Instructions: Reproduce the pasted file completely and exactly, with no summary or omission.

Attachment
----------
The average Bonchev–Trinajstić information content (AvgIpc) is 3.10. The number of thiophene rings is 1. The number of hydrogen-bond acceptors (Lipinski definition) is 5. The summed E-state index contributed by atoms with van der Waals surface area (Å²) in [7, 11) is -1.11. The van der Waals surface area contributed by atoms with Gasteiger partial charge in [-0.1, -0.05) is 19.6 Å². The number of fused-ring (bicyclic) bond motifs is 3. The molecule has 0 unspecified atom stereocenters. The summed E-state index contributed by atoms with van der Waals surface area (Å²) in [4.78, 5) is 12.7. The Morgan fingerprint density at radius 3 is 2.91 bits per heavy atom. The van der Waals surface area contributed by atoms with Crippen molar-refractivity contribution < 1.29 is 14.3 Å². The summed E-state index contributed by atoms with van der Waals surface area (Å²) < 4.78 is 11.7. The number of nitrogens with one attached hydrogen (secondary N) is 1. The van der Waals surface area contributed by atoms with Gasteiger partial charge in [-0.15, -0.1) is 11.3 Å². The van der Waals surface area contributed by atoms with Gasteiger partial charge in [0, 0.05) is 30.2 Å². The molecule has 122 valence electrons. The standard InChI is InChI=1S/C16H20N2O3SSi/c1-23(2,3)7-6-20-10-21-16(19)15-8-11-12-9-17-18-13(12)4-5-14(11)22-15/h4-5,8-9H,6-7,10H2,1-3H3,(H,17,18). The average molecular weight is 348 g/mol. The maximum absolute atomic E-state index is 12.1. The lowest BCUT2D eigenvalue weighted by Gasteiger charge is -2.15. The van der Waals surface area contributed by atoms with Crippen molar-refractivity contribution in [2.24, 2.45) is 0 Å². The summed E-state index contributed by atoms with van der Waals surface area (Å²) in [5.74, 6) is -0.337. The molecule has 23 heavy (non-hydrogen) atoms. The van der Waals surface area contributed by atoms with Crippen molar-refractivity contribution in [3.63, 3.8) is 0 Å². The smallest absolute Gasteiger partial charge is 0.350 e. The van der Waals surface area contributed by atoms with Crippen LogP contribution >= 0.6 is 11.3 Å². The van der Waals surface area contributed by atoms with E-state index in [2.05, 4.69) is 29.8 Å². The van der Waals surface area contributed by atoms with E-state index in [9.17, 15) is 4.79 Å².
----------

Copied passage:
The average Bonchev–Trinajstić information content (AvgIpc) is 3.10. The number of thiophene rings is 1. The number of hydrogen-bond acceptors (Lipinski definition) is 5. The summed E-state index contributed by atoms with van der Waals surface area (Å²) in [7, 11) is -1.11. The van der Waals surface area contributed by atoms with Gasteiger partial charge in [-0.1, -0.05) is 19.6 Å². The number of fused-ring (bicyclic) bond motifs is 3. The molecule has 0 unspecified atom stereocenters. The summed E-state index contributed by atoms with van der Waals surface area (Å²) in [4.78, 5) is 12.7. The Morgan fingerprint density at radius 3 is 2.91 bits per heavy atom. The van der Waals surface area contributed by atoms with Crippen molar-refractivity contribution < 1.29 is 14.3 Å². The summed E-state index contributed by atoms with van der Waals surface area (Å²) < 4.78 is 11.7. The number of nitrogens with one attached hydrogen (secondary N) is 1. The van der Waals surface area contributed by atoms with Gasteiger partial charge in [-0.15, -0.1) is 11.3 Å². The van der Waals surface area contributed by atoms with Gasteiger partial charge in [0, 0.05) is 30.2 Å². The molecule has 122 valence electrons. The standard InChI is InChI=1S/C16H20N2O3SSi/c1-23(2,3)7-6-20-10-21-16(19)15-8-11-12-9-17-18-13(12)4-5-14(11)22-15/h4-5,8-9H,6-7,10H2,1-3H3,(H,17,18). The average molecular weight is 348 g/mol. The maximum absolute atomic E-state index is 12.1. The lowest BCUT2D eigenvalue weighted by Gasteiger charge is -2.15. The van der Waals surface area contributed by atoms with Crippen molar-refractivity contribution in [2.24, 2.45) is 0 Å². The summed E-state index contributed by atoms with van der Waals surface area (Å²) in [5.74, 6) is -0.337. The molecule has 23 heavy (non-hydrogen) atoms. The van der Waals surface area contributed by atoms with Crippen molar-refractivity contribution in [3.63, 3.8) is 0 Å². The smallest absolute Gasteiger partial charge is 0.350 e. The van der Waals surface area contributed by atoms with Crippen LogP contribution >= 0.6 is 11.3 Å². The van der Waals surface area contributed by atoms with E-state index in [2.05, 4.69) is 29.8 Å². The van der Waals surface area contributed by atoms with E-state index in [9.17, 15) is 4.79 Å².